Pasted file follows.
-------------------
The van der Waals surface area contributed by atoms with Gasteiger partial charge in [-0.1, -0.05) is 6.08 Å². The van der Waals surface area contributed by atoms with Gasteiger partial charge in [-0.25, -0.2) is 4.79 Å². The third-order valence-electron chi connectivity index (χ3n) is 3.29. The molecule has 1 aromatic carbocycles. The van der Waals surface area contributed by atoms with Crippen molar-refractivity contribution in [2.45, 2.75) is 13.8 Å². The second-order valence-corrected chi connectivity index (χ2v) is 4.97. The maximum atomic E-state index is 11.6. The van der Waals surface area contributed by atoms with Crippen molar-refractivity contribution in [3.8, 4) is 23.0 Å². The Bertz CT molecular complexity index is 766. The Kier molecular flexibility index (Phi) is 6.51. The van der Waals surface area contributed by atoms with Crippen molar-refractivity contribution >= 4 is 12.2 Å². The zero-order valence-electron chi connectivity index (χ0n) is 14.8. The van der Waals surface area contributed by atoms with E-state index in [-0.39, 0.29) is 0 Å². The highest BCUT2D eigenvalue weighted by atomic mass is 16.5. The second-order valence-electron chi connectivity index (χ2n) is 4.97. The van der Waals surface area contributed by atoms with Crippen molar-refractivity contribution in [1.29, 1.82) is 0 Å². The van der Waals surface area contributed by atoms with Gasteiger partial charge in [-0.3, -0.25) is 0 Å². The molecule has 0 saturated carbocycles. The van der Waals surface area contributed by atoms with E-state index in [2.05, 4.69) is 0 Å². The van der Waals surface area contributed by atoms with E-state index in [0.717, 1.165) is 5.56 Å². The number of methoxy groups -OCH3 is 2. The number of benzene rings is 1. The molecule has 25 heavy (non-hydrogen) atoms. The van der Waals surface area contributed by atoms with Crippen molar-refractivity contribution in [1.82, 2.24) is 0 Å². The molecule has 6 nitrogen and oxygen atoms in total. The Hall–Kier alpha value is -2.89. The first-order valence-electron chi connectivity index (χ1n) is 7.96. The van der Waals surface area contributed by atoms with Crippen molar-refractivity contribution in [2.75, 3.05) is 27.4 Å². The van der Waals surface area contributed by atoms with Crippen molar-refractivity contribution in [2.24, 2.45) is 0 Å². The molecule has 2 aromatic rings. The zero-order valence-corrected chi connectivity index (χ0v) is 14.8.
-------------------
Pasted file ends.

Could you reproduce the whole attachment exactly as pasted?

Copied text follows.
The van der Waals surface area contributed by atoms with Gasteiger partial charge in [-0.1, -0.05) is 6.08 Å². The van der Waals surface area contributed by atoms with Gasteiger partial charge in [-0.25, -0.2) is 4.79 Å². The third-order valence-electron chi connectivity index (χ3n) is 3.29. The molecule has 1 aromatic carbocycles. The van der Waals surface area contributed by atoms with Crippen molar-refractivity contribution in [2.45, 2.75) is 13.8 Å². The second-order valence-corrected chi connectivity index (χ2v) is 4.97. The maximum atomic E-state index is 11.6. The van der Waals surface area contributed by atoms with Crippen molar-refractivity contribution in [3.8, 4) is 23.0 Å². The Bertz CT molecular complexity index is 766. The Kier molecular flexibility index (Phi) is 6.51. The van der Waals surface area contributed by atoms with Crippen molar-refractivity contribution >= 4 is 12.2 Å². The zero-order valence-electron chi connectivity index (χ0n) is 14.8. The van der Waals surface area contributed by atoms with E-state index in [-0.39, 0.29) is 0 Å². The highest BCUT2D eigenvalue weighted by atomic mass is 16.5. The second-order valence-electron chi connectivity index (χ2n) is 4.97. The van der Waals surface area contributed by atoms with Crippen molar-refractivity contribution in [1.29, 1.82) is 0 Å². The van der Waals surface area contributed by atoms with Gasteiger partial charge in [-0.3, -0.25) is 0 Å². The molecule has 0 saturated carbocycles. The van der Waals surface area contributed by atoms with E-state index in [2.05, 4.69) is 0 Å². The van der Waals surface area contributed by atoms with E-state index in [0.717, 1.165) is 5.56 Å². The number of methoxy groups -OCH3 is 2. The number of benzene rings is 1. The molecule has 25 heavy (non-hydrogen) atoms. The van der Waals surface area contributed by atoms with Crippen molar-refractivity contribution in [1.82, 2.24) is 0 Å². The molecule has 6 nitrogen and oxygen atoms in total. The Hall–Kier alpha value is -2.89. The first-order valence-electron chi connectivity index (χ1n) is 7.96. The van der Waals surface area contributed by atoms with Crippen molar-refractivity contribution in [2.75, 3.05) is 27.4 Å². The van der Waals surface area contributed by atoms with Crippen molar-refractivity contribution in [2.24, 2.45) is 0 Å². The molecule has 2 aromatic rings. The zero-order valence-corrected chi connectivity index (χ0v) is 14.8.